It has been an incredibly sad week for the extended CJP and Hillel International families who are shocked and grieving at the sudden passing of Cheryl Aronson (z”l). Cheryl was an extraordinary human being and a passionate warrior for the Jewish People and Israel, whose impact on generations of young people, Jewish professionals, colleagues, and friends across the globe is impossible to overstate. The outpouring of love in memorial tributes and on social media honors Cheryl’s memory and teaches us about a life well lived.
Our community has led the way in innovation, Jewish learning, connection to Israel, college campus engagement – think of Me'ah, Boston-Haifa Connection, IACT – and so much more. Cheryl was the driving force behind all of them.
In his moving eulogy, former CJP President and Cheryl's dear friend, Barry Shrage, described Cheryl’s love for Israel and her tireless commitment to inspiring a love of Israel in our next generation: “I don’t know anyone who loved the Jewish People more than her. [Her message to us right now is] ‘Don’t stop [this critical work], don’t forget our brothers and sisters in Israel . . . we are yearning for contact and connection with one another . . . Every one of us has to do whatever we can do to make the dream of mifgash [shared experiences and deep relationships between Americans and Israelis], and of loving and caring about our People, a reality.’”
Cheryl’s unparalleled dedication to the Jewish People was matched only by her boundless kindness, generosity of spirit, and personal relationships with everyone with whom she interacted. At a virtual CJP staff gathering to process this news and support one another, 90 colleagues shared stories and fond memories of how Cheryl touched their lives.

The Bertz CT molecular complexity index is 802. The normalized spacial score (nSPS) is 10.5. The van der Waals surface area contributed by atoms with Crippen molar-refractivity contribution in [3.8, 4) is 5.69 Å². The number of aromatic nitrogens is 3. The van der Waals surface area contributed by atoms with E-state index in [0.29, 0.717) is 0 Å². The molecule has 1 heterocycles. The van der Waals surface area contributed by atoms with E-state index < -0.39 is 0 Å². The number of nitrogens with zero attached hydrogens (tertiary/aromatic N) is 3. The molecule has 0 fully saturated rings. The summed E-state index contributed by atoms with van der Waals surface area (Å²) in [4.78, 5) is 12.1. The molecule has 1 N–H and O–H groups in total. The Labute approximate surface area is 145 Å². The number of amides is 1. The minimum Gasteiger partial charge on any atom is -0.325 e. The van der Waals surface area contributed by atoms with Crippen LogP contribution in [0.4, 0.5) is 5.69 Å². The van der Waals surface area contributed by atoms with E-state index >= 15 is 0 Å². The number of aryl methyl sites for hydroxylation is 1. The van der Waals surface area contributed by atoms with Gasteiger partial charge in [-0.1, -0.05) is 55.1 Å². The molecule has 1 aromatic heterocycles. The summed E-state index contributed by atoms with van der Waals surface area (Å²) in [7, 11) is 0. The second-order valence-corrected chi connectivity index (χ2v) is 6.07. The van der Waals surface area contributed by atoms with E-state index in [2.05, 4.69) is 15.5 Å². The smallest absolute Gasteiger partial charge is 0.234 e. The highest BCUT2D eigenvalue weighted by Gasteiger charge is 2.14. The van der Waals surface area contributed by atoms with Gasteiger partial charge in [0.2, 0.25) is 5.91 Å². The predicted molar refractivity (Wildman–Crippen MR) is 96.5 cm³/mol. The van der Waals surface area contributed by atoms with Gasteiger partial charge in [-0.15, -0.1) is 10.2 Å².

I thought of Cheryl when I read a commentary on the opening lines of this week’s Torah portion. It begins with the instruction for the Israelites to build the mishkan (tabernacle), the portable sanctuary that would travel with them through the wilderness, reminding them that the Divine dwells among them. The building process begins with communal offerings. “God spoke to Moses, saying, ‘Tell the Israelites to bring Me gifts; you shall bring gifts for Me from every person whose heart moves them [to give].’” (Exodus 25:1-2)
The Hasidic master Rabbi Yehudah Leib Alter, in his commentary, Sefat Emet, focuses on the phrase “from every person.” It’s the participation of every person that makes this sacred building so powerful and, he suggests, when a person gives or does anything, they should do so with a sense that they are part of Klal Yisrael (the Jewish People). “When a person enters and becomes part of Klal Yisrael,” he writes, “their actions become elevated to God.” He goes on to explain that an essential characteristic of a person like this, who dedicates their life to Klal Yisrael, is that their heart moves them to give of themselves –- to everyone around them and to the greater whole.
This close reading and interpretation creates a powerful connection between the moral, spiritual, and communal dimensions of our actions and our lives. Love of and responsibility for the Jewish People, treating one another with kindness, giving generously of our resources and time, and living a spiritual life, are all integrally connected to one another.
This vision of the sacred building of the mishkan teaches us about how we are to build community, and it beautifully captures the way Cheryl Aronson lived her life and the legacy she leaves. May we carry on that legacy and may her memory be a blessing.
Rabbi Marc Baker
About the Author
CJP President and CEO Rabbi Marc Baker is an educator, writer, and leadership mentor who is devoting his life to Jewish learning and building Jewish communities.